Insider news & Analysis in Iran

By INU Staff

INU - The U.S. State Department recently released Country Reports on Terrorism 2016. It reads, “Iran continued its terrorist-related activity in 2016, including support for Hizballah, Palestinian terrorist groups in Gaza, and various groups in Syria, Iraq, and throughout the Middle East. Iran used the Islamic Revolutionary Guard Corps‑Qods Force (IRGC-QF) to implement foreign policy goals, provide cover for intelligence operations, and create instability in the Middle East. Iran has acknowledged the involvement of the IRGC-QF in the conflicts in Iraq and Syria and the IRGC-QF is Iran’s primary mechanism for cultivating and supporting terrorists abroad.”

The report, however, does not mention the Iran’s terrorist activities in Europe. which have largely remained unaddressed, while it advances its presence and resources in Europe, especially in the Balkans.

In 2016, when an Iranian cleric in Kosovo was charged with financing terrorism and money-laundering through a nominally non-governmental organization he operated, the Iranian regime’s Balkans-centered efforts came under scrutiny. Hasan Azari Bejandi,, ran five Shi’ite organizations with links toTehran, according to Kosovar authorities. He was charged on July 26, 2016.

The Al-Mustafa International University, headed by Ayatollah Alireza Aarafi, a member of Iran’s Supreme Council of the Cultural Revolution and a Friday Prayers leader in the holy city of Qom, appears to be affiliated with an umbrella group for the Iranian regime in Europe, including Kosovo. Al-Mustafa International University is reported to be owned and run by Iranian Supreme Leader Ayatollah Ali Khamenei.

In Germany last week, non-government organizations and the German media warned the government about the activities of Al-Mustafa-linked organizations in the country. Katarina Barley, the Federal Family Minister in Germany, was alerted about an Al-Mustafa workshop in Germany that was wrongly funded under the guise of a workshop of the Islamic Community of the Shiite Communes of Germany (IGS) by her ministry. She called the event off.

The news media in the Balkans reported on March 9, that American security agencies saw expanding activities from Iranian intelligence services over the Balkan area.

A report compiled by The U.S. National Security Agency (NSA) warning of increased activities of Iranian intelligence services in Bosnia and Herzegovina, contains around 650 names of members, mostly from of Iran’s Revolutionary Guards (IRGC) and Ministry of Intelligence and Security (MOIS). The report is mainly based on information gathered by the Intelligence and Security Agency (OSA) of Bosnia and Herzegovina, and covers 15 years of Iranian intelligence agents’ activities.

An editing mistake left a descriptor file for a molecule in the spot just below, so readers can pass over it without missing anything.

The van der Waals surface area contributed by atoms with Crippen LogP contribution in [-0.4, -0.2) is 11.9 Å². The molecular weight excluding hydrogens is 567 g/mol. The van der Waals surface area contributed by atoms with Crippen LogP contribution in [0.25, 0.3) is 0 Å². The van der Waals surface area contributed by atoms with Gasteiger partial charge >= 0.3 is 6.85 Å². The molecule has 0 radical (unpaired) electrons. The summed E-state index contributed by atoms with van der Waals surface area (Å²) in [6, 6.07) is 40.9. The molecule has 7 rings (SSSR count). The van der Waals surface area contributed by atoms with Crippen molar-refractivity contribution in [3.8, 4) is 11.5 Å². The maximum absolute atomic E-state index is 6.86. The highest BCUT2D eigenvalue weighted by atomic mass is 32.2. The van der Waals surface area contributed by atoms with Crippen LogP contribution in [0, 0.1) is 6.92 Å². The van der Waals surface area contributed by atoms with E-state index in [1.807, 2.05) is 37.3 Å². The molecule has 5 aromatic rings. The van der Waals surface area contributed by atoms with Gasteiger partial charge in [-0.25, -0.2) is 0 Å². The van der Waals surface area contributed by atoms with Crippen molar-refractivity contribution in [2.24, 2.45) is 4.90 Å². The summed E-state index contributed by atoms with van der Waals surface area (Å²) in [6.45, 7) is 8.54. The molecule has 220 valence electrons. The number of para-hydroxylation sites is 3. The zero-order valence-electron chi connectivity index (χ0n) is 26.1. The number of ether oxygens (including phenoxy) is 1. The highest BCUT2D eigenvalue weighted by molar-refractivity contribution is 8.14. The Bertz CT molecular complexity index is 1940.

First on the list of Iranian intelligence agents according to the report, is Hassan Jawad, Deputy Minister of Intelligence in Tehran. Jawad was the IRGC chief for southeastern Europe, and then became head of the Department of Central Asia and the Caucasus, according to OSA, during the Bosnian war of the 1990s. He is also a member of the Iranian-Bosnian Friendship Association Board of Directors, but is allegedly active in intelligence work and recruiting.

Iran began extending its influence in Bosnia back in 1990 as communism collapsed in Yugoslavia. Iranian spies were said to have been seen visiting the jihadist colony at Gornja Maoča in northeastern Bosnia. Despite police raids, the colony has reportedly operated as training camp for jihad-minded radicals.

Albania appears to be another Balkan country that Iran has targeted. Reza Shafa, an Iran expert, has called it a “a foothold in the European continent.” As in Bosnia, Iran has allegedly attempted infiltration of Albania by setting up “charities” and “cultural organizations” that serve as front organizations for the Islamic Revolutionary Guard Corps and the Ministry of Intelligence.

Despite its efforts, Iran draws is gaining little foothold within the general population. Albania’s government and Parliament were in unanimous agreement to allow a large number of members of Iran’s democratic opposition group, MEK, to settle in Albania last year.

The international community must be vigilant and join the U.S. sanctions against the IRGC, especially in Europe.

 

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